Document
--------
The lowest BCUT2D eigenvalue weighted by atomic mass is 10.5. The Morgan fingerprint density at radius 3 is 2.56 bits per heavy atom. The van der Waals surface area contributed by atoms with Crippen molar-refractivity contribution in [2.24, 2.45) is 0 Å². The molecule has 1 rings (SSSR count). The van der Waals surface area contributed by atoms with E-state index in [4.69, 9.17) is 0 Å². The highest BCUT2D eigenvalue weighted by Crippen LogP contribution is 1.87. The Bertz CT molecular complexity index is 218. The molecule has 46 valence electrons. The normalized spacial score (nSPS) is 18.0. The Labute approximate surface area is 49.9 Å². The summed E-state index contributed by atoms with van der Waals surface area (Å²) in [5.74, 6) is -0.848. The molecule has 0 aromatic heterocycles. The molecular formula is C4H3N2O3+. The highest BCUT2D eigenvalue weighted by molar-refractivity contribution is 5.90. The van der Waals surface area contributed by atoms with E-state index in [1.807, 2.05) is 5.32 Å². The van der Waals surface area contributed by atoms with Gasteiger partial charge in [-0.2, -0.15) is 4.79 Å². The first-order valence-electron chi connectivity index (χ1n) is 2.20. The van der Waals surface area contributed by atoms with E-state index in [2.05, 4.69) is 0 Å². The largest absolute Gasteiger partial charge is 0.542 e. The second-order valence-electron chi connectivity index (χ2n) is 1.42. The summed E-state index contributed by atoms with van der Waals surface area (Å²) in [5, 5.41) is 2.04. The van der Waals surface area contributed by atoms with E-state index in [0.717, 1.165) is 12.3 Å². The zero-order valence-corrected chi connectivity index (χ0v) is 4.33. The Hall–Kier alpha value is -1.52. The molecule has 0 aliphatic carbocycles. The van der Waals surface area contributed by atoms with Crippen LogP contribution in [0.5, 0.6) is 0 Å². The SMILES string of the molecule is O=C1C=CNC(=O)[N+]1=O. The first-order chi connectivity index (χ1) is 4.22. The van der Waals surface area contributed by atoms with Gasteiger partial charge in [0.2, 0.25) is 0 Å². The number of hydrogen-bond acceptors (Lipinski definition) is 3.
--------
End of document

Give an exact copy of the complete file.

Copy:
The lowest BCUT2D eigenvalue weighted by atomic mass is 10.5. The Morgan fingerprint density at radius 3 is 2.56 bits per heavy atom. The van der Waals surface area contributed by atoms with Crippen molar-refractivity contribution in [2.24, 2.45) is 0 Å². The molecule has 1 rings (SSSR count). The van der Waals surface area contributed by atoms with E-state index in [4.69, 9.17) is 0 Å². The highest BCUT2D eigenvalue weighted by Crippen LogP contribution is 1.87. The Bertz CT molecular complexity index is 218. The molecule has 46 valence electrons. The normalized spacial score (nSPS) is 18.0. The Labute approximate surface area is 49.9 Å². The summed E-state index contributed by atoms with van der Waals surface area (Å²) in [5.74, 6) is -0.848. The molecule has 0 aromatic heterocycles. The molecular formula is C4H3N2O3+. The highest BCUT2D eigenvalue weighted by molar-refractivity contribution is 5.90. The van der Waals surface area contributed by atoms with E-state index in [1.807, 2.05) is 5.32 Å². The van der Waals surface area contributed by atoms with Gasteiger partial charge in [-0.2, -0.15) is 4.79 Å². The first-order valence-electron chi connectivity index (χ1n) is 2.20. The van der Waals surface area contributed by atoms with E-state index in [2.05, 4.69) is 0 Å². The largest absolute Gasteiger partial charge is 0.542 e. The second-order valence-electron chi connectivity index (χ2n) is 1.42. The summed E-state index contributed by atoms with van der Waals surface area (Å²) in [5, 5.41) is 2.04. The van der Waals surface area contributed by atoms with E-state index in [0.717, 1.165) is 12.3 Å². The zero-order valence-corrected chi connectivity index (χ0v) is 4.33. The Hall–Kier alpha value is -1.52. The molecule has 0 aliphatic carbocycles. The van der Waals surface area contributed by atoms with Crippen LogP contribution in [0.5, 0.6) is 0 Å². The SMILES string of the molecule is O=C1C=CNC(=O)[N+]1=O. The first-order chi connectivity index (χ1) is 4.22. The van der Waals surface area contributed by atoms with Gasteiger partial charge in [0.2, 0.25) is 0 Å². The number of hydrogen-bond acceptors (Lipinski definition) is 3.